Let me explain...
During any type of injury lawsuit where an injured victim is trying to obtain compensation for all the harms and losses they suffered because of someone else's carelessness, your medical condition is always at issue.
We claim you were hurt badly.
The defense disputes that claim.
The defense says you weren't hurt that badly.
At the beginning of your civil lawsuit here in New York, we send copies of your medical records to the attorneys who represent the people you have sued.
We then give them permission slips to request your records directly from the hospital or doctor. Those permission slips are known as 'authorizations'.
Why do they want to get their own copy of your medical records when I just provided them with a page-for-page copy of your medical and hospital records?
For the simple reason that they don't trust us. Plus, we like to think they enjoy making more work for themselves.
Then, the defense requests copies of your records directly from your doctors and the hospitals where you received treatment.
What happens if your case goes to trial?
Can we simply walk into court with our own copy of your medical records and try to admit those documents into evidence?
The defense doesn't know if the copy is complete.
The defense doesn't know if changes were made.
Instead, they want to see that the records being admitted into evidence came directly from the doctor's office or from the hospital.
In fact, the defense wants to see a 'certfication' from the doctor's office or the hospital verifying that the records in court are certified as being accurate, complete and true copies of the patient's original record.
Only then will they agree to allow the medical record to be admitted into evidence.
But wait a second...
Is everything contained within those medical records relevant to the issues in this particular injury or accident case?
The answer may be 'no'.
Let's say it's a car accident case.
You were a passenger in a car being driven by your friend.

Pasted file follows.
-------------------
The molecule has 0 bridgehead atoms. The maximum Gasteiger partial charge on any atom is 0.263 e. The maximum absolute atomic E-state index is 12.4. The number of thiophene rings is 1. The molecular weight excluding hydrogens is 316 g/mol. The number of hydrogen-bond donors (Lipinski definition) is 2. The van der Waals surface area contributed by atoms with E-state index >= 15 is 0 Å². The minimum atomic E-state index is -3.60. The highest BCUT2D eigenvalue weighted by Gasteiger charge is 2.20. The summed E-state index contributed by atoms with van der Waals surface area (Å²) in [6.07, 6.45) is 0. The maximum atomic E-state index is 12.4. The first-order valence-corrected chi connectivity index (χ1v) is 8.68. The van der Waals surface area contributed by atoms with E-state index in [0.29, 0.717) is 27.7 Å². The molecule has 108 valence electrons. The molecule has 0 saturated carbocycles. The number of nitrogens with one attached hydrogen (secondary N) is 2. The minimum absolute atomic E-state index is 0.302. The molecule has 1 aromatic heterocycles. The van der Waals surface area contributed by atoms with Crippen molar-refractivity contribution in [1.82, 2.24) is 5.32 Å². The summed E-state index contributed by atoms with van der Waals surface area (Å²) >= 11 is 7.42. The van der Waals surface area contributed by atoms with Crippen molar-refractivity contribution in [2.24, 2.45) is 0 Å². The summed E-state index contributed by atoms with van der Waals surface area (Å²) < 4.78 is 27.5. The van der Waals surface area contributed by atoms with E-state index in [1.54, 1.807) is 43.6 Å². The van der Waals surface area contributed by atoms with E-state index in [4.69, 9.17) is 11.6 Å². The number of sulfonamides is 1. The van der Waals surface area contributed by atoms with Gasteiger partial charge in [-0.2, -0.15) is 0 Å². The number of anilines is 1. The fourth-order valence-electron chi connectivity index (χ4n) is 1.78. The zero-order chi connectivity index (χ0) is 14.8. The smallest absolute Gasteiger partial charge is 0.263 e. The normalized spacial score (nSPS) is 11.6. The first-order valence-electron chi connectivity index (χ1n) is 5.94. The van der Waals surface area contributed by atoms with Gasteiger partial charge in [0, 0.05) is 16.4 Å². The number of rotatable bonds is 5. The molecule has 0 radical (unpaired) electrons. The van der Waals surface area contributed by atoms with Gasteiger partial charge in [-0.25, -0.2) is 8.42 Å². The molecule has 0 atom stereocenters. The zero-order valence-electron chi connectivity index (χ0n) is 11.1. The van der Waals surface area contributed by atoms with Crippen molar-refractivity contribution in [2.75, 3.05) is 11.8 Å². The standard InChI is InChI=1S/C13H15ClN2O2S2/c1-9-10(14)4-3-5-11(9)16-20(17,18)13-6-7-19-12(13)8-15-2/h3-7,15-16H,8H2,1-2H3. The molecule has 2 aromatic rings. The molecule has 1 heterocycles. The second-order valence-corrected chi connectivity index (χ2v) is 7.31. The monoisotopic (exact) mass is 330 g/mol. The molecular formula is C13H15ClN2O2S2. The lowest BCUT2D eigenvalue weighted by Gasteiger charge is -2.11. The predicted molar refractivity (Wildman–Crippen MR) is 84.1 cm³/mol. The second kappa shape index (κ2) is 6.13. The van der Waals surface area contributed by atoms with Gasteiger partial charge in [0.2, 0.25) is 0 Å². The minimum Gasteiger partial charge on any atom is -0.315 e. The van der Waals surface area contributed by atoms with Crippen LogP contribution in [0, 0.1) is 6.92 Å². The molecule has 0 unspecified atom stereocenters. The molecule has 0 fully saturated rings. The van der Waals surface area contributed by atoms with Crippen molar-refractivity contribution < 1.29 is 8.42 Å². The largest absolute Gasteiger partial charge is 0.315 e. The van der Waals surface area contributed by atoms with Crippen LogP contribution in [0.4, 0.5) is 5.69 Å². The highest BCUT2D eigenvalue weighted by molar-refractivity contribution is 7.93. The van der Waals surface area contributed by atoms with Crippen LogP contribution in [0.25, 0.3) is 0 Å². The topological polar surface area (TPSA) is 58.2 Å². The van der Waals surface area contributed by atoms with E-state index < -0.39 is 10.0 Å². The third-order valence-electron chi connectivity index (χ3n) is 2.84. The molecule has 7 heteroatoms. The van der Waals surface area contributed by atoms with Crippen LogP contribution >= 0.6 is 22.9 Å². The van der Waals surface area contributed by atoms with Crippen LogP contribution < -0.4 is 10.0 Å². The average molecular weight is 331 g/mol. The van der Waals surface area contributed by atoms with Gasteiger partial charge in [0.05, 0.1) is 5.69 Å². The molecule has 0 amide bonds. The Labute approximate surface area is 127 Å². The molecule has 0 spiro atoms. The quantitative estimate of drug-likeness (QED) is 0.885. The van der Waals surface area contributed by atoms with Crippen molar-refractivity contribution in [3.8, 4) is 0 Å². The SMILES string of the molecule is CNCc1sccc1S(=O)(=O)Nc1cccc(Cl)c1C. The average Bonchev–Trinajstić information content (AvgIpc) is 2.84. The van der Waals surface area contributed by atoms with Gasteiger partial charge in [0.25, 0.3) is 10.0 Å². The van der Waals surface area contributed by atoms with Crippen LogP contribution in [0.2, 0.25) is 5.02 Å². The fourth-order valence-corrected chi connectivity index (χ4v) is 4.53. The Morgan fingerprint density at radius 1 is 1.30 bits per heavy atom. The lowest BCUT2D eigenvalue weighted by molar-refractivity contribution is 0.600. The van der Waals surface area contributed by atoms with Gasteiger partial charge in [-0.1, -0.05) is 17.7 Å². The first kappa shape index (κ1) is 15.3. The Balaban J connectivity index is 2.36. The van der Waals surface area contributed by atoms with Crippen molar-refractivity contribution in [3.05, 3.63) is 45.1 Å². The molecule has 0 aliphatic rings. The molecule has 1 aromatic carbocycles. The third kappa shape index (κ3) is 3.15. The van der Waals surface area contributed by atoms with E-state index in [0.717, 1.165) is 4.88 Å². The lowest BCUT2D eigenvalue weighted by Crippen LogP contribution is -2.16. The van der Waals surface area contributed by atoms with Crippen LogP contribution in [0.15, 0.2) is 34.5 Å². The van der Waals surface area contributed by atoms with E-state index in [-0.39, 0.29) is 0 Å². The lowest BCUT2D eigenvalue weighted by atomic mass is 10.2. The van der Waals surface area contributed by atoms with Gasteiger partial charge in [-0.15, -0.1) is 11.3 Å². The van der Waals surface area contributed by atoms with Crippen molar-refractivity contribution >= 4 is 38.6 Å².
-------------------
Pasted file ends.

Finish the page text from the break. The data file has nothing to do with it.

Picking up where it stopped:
It's 8:00 pm and as you're going through an intersection, a careless driver blows through the stop sign and T-bones you and the car you were in.
You did nothing wrong.
There are witnesses who confirm that the other driver went through a stop sign without stopping.
But you just came from a party for one of your co-workers.
You had a few drinks.
You were at the party for four hours.
The ambulance attendant notes that there's a distinct smell of alcohol on your breath.
The emergency room doctor notes that your speech is slurred and assumes it's because of the number of drinks you had, never considering the possibility that it's the head trauma that is contributing to your slurred speech.
The defense has claimed that you are responsible for your own injuries.
The defense claims that you were drinking and that the jury should be allowed to hear about your alcohol intake that night before getting into your friend's car.
Before you jump to any conclusions and form an opinion in your own mind about whether the defense can make this claim, answer this question:
Even if it were true that you had a few drinks at a party, what does that have to do with you causing this accident?
The answer is: NOTHING.
You were NOT driving.
You were sitting in a car being driven by someone who was perfectly sober.
The fact that you may have had a few drinks at this party...what does that have to do with how the orthopedic surgeon will fix the bone sticking out of your leg?
The fact that you may have had a few drinks at this party...what does that have to do with how your neurosurgeon will have to drain the blood in your skull and fix the skull fracture?
In this set of facts, there is case law in New York that clearly says that if the observations about your drinking; the smell of alcohol, your bloodshot eyes had nothing to do with the diagnosis and treatment of your fractures, then those observations and notes about those findings are not relevant to what the jury needs to see.
What does that mean?
It means that the medical witnesses should be prevented from discussing them at trial.
It means that the jury should not see those records that have those notations.
What that really means is that if the judge agrees that these observations are not relevant for the jury to consider who caused this accident and the extent of her injuries, then the judge will likely allow your medical records to be admitted into evidence 'subject to redaction'.
That means that your medical records will be introduced into evidence, but before the jury is permitted to see and review them, the attorneys must remove those portions of the medical records that discuss the observations we talked about earlier.
Can an attorney intentionally remove portions of your medical record at trial?
The answer is yes, but only after the court has agreed and approved of it.
Then, when we do actually removed those pages we feel need to be removed, I must show my adversary exactly which ones I am removing. This allows him the opportunity to review and agree or disagree.